At the age of fifty-one, I became a widower. My wife had gotten cancer and the first diagnosis gave her three to five years to live—yet it was not to be. The cancer spread quickly through her body and they shortened the outlook to eighteen months. Within six months, she passed.
To say I was devastated would be an understatement. I met Charlotte during my senior year in high school, and we were married at nineteen. For thirty-two years, we were by each other’s side, with all the successes and challenges that come with a marriage. In the end, she died a horribly painful death.
To this day, I wish I hadn’t been so busy with work that I missed a lot of time with her and our daughter.
While our life together was not perfect, it was full of love and laughter, triumphs and victories. Charlotte taught me to always look for the good in life, and her strong faith in Christ continues to be an example to me in how to live a Christian life.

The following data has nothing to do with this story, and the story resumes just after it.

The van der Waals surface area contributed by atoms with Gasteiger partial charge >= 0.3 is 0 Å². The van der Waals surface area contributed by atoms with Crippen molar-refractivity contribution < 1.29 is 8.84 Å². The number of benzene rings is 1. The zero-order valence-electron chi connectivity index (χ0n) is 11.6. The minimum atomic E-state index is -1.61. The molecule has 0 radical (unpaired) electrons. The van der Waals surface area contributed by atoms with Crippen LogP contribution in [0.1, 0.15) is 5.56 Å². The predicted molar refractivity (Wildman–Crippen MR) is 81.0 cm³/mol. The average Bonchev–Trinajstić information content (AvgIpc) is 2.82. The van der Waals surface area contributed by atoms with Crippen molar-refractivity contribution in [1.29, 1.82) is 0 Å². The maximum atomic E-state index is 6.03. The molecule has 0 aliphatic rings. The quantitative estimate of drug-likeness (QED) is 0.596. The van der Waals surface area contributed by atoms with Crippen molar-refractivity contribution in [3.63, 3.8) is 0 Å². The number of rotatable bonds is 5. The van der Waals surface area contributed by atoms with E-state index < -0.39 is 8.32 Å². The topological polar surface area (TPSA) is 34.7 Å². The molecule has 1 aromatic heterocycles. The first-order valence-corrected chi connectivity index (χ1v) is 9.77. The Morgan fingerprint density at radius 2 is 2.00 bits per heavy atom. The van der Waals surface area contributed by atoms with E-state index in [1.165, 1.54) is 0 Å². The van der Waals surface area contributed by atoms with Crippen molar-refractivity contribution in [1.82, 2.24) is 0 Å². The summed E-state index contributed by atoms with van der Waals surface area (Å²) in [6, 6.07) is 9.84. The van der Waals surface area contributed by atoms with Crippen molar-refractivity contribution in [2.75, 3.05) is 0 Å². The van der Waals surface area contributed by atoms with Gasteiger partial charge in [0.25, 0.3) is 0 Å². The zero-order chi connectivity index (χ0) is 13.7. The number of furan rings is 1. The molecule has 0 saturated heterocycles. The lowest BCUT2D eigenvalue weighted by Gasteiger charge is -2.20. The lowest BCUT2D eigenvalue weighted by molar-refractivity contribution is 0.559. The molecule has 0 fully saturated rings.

I believe that death is not the end—and I also know that, to fail to live our lives with purpose can bring many regrets. As one of my mentors once said:
“We must all suffer from one of two pains: the pain of discipline or the pain of regret. The difference is, discipline weighs ounces while regret weighs tons.” Jim Rohn
I am thankful for the thirty-two years I had with Charlotte and all I learned from her. Looking back, I do have some regrets, because I didn’t put our relationship first at times. But overall, we had a good life together, and my regrets are few.
Now, quite a few years later, I put the things I learned from my past to good use. I remarried to a wonderful woman, and couldn’t be more thankful for our life together. I refuse to allow anything to draw me away from our relationship. I value her and our life together in a way I could not have done if I had not learned from my past. It is a good life, full of love. Do I ever look back? Only occasionally to remind myself of how extremely blessed I am in the present!
Adapted from the Uncommon Sense @ www.billabbate.com
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